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Half of Tuberculosis Deaths in India Caused by Smoking


There is more news about the deadly effects of smoking. An article in the current issue of The Lancet reports that smoking increases the risk of dying of tuberculosis.

Cigarette smoking and tuberculosis are a lethal combination. After studying 45,000 male smokers in India, in the late 1990's, researchers found that 4,000 died of tuberculosis, or other related lung diseases. That's double the number of non-smokers in a similar-sized group who died of TB during the same period.

Those who smoked "bidi," a small cigarette popular throughout Asia, were also found to have double the risk of fatal TB compared with non-smokers.

Study co-author Prabhat Jha, of the University of Toronto's Center for Global Health Research in Canada, says cigarettes appear to undermine the ability of smokers' immune systems to keep early stages of tuberculosis under control.

"By smoking, it converts sub-clinical disease, in other words, disease that they don't know about, to disease that's more clinical," he said. "That is, they have more symptoms, and eventually, if they are not treated and cured, they can die from it."

According to the World Health Organization, India has the greatest share of the world's approximately 575 million TB infections. The disease kills about two million people each year.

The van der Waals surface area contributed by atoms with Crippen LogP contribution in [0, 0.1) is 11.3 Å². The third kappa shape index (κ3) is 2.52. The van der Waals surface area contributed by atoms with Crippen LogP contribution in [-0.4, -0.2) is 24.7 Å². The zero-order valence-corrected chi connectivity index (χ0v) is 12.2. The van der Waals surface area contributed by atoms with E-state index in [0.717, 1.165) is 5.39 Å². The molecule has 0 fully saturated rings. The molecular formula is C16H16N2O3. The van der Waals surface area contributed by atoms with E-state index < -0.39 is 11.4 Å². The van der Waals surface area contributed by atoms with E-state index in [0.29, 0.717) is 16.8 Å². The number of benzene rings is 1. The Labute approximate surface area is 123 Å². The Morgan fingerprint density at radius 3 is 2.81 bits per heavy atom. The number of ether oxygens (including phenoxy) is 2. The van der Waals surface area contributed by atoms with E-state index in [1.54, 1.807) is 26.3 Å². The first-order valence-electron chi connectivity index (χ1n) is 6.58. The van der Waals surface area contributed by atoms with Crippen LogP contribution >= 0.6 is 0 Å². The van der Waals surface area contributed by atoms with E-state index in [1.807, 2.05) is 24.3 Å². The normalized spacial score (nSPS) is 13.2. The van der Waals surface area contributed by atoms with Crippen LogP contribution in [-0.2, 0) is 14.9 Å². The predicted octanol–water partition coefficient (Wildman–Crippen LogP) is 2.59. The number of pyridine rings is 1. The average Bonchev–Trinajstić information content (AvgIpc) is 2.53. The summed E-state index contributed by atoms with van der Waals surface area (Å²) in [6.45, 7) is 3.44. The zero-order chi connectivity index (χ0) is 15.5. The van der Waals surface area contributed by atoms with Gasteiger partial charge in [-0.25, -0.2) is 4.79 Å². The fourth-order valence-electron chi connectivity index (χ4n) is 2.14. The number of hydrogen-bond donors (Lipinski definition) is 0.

Professor Jha says smokers are spreading tuberculosis, because active disease is highly infectious. People with active TB can transmit the disease to an average of 10 to 15 others. The result is a four-fold increase in the number of people infected with the disease because of their association with smokers.

"So, [that's] the main way it appears to be killing people from TB is increasing the presence of clinical tuberculosis in the first place, not necessarily selectively [only] killing those who already have TB," said Prabhat Jha.

In June, the World Health Organization adopted a tobacco control treaty, signed by most of the organization's 192 members. The treaty calls for advertising bans, larger warning labels on tobacco products and measures to protect non-smokers from second-hand smoke.